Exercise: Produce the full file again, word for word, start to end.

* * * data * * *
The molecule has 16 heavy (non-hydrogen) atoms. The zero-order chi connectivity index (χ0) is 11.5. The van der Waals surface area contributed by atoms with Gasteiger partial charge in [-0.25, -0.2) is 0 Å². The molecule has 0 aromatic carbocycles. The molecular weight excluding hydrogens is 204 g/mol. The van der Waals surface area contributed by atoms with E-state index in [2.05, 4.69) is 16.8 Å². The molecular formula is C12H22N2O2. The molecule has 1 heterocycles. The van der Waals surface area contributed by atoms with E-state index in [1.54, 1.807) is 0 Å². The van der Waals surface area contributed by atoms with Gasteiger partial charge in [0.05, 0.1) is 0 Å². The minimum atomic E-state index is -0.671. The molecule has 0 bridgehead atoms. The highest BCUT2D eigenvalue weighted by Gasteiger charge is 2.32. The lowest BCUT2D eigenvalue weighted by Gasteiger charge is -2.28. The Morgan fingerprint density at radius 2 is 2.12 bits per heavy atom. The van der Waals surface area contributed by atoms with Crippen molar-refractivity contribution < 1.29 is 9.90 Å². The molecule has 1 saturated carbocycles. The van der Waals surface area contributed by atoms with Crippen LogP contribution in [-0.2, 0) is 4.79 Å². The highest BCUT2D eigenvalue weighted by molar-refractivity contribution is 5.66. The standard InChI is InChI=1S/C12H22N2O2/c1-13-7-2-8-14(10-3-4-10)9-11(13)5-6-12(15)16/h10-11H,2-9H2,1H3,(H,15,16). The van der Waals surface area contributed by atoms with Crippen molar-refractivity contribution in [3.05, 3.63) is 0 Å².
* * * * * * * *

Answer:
The molecule has 16 heavy (non-hydrogen) atoms. The zero-order chi connectivity index (χ0) is 11.5. The van der Waals surface area contributed by atoms with Gasteiger partial charge in [-0.25, -0.2) is 0 Å². The molecule has 0 aromatic carbocycles. The molecular weight excluding hydrogens is 204 g/mol. The van der Waals surface area contributed by atoms with E-state index in [2.05, 4.69) is 16.8 Å². The molecular formula is C12H22N2O2. The molecule has 1 heterocycles. The van der Waals surface area contributed by atoms with E-state index in [1.54, 1.807) is 0 Å². The van der Waals surface area contributed by atoms with Gasteiger partial charge in [0.05, 0.1) is 0 Å². The minimum atomic E-state index is -0.671. The molecule has 0 bridgehead atoms. The highest BCUT2D eigenvalue weighted by Gasteiger charge is 2.32. The lowest BCUT2D eigenvalue weighted by Gasteiger charge is -2.28. The Morgan fingerprint density at radius 2 is 2.12 bits per heavy atom. The van der Waals surface area contributed by atoms with Crippen molar-refractivity contribution < 1.29 is 9.90 Å². The molecule has 1 saturated carbocycles. The van der Waals surface area contributed by atoms with Crippen LogP contribution in [-0.2, 0) is 4.79 Å². The highest BCUT2D eigenvalue weighted by molar-refractivity contribution is 5.66. The standard InChI is InChI=1S/C12H22N2O2/c1-13-7-2-8-14(10-3-4-10)9-11(13)5-6-12(15)16/h10-11H,2-9H2,1H3,(H,15,16). The van der Waals surface area contributed by atoms with Crippen molar-refractivity contribution in [3.05, 3.63) is 0 Å².